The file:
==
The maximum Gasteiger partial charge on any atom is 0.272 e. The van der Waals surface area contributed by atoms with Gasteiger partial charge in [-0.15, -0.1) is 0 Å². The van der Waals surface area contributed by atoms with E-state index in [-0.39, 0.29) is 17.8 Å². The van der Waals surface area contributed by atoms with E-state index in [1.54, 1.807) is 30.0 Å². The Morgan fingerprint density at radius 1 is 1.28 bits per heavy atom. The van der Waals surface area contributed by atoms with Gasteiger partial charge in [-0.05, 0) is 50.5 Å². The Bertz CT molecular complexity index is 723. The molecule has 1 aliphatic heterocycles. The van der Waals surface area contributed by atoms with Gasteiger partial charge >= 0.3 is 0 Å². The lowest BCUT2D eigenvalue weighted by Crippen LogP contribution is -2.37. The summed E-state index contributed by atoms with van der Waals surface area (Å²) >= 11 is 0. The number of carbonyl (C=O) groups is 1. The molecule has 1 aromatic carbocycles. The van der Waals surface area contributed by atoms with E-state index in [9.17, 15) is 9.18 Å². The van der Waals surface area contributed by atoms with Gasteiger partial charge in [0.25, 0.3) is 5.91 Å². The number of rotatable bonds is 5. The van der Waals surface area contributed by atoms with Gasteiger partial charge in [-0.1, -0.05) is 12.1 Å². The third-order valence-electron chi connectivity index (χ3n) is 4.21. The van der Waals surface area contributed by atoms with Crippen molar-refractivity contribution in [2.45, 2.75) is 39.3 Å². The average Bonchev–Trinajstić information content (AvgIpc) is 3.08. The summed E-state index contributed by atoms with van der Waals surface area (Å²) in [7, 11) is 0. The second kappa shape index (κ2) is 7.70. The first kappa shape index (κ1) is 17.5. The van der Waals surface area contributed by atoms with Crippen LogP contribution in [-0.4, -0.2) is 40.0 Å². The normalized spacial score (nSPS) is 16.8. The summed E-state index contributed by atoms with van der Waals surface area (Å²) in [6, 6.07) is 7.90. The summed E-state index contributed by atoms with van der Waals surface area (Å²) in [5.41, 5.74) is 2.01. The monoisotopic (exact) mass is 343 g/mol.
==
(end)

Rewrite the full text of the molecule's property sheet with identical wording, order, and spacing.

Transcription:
The maximum Gasteiger partial charge on any atom is 0.272 e. The van der Waals surface area contributed by atoms with Gasteiger partial charge in [-0.15, -0.1) is 0 Å². The van der Waals surface area contributed by atoms with E-state index in [-0.39, 0.29) is 17.8 Å². The van der Waals surface area contributed by atoms with E-state index in [1.54, 1.807) is 30.0 Å². The Morgan fingerprint density at radius 1 is 1.28 bits per heavy atom. The van der Waals surface area contributed by atoms with Gasteiger partial charge in [-0.05, 0) is 50.5 Å². The Bertz CT molecular complexity index is 723. The molecule has 1 aliphatic heterocycles. The van der Waals surface area contributed by atoms with Gasteiger partial charge >= 0.3 is 0 Å². The lowest BCUT2D eigenvalue weighted by Crippen LogP contribution is -2.37. The summed E-state index contributed by atoms with van der Waals surface area (Å²) >= 11 is 0. The number of carbonyl (C=O) groups is 1. The molecule has 1 aromatic carbocycles. The van der Waals surface area contributed by atoms with E-state index in [9.17, 15) is 9.18 Å². The van der Waals surface area contributed by atoms with Gasteiger partial charge in [0.25, 0.3) is 5.91 Å². The number of rotatable bonds is 5. The van der Waals surface area contributed by atoms with Gasteiger partial charge in [-0.1, -0.05) is 12.1 Å². The third-order valence-electron chi connectivity index (χ3n) is 4.21. The van der Waals surface area contributed by atoms with Crippen molar-refractivity contribution in [2.45, 2.75) is 39.3 Å². The average Bonchev–Trinajstić information content (AvgIpc) is 3.08. The summed E-state index contributed by atoms with van der Waals surface area (Å²) in [7, 11) is 0. The second kappa shape index (κ2) is 7.70. The first kappa shape index (κ1) is 17.5. The van der Waals surface area contributed by atoms with Crippen LogP contribution in [-0.4, -0.2) is 40.0 Å². The normalized spacial score (nSPS) is 16.8. The summed E-state index contributed by atoms with van der Waals surface area (Å²) in [6, 6.07) is 7.90. The summed E-state index contributed by atoms with van der Waals surface area (Å²) in [5.41, 5.74) is 2.01. The monoisotopic (exact) mass is 343 g/mol.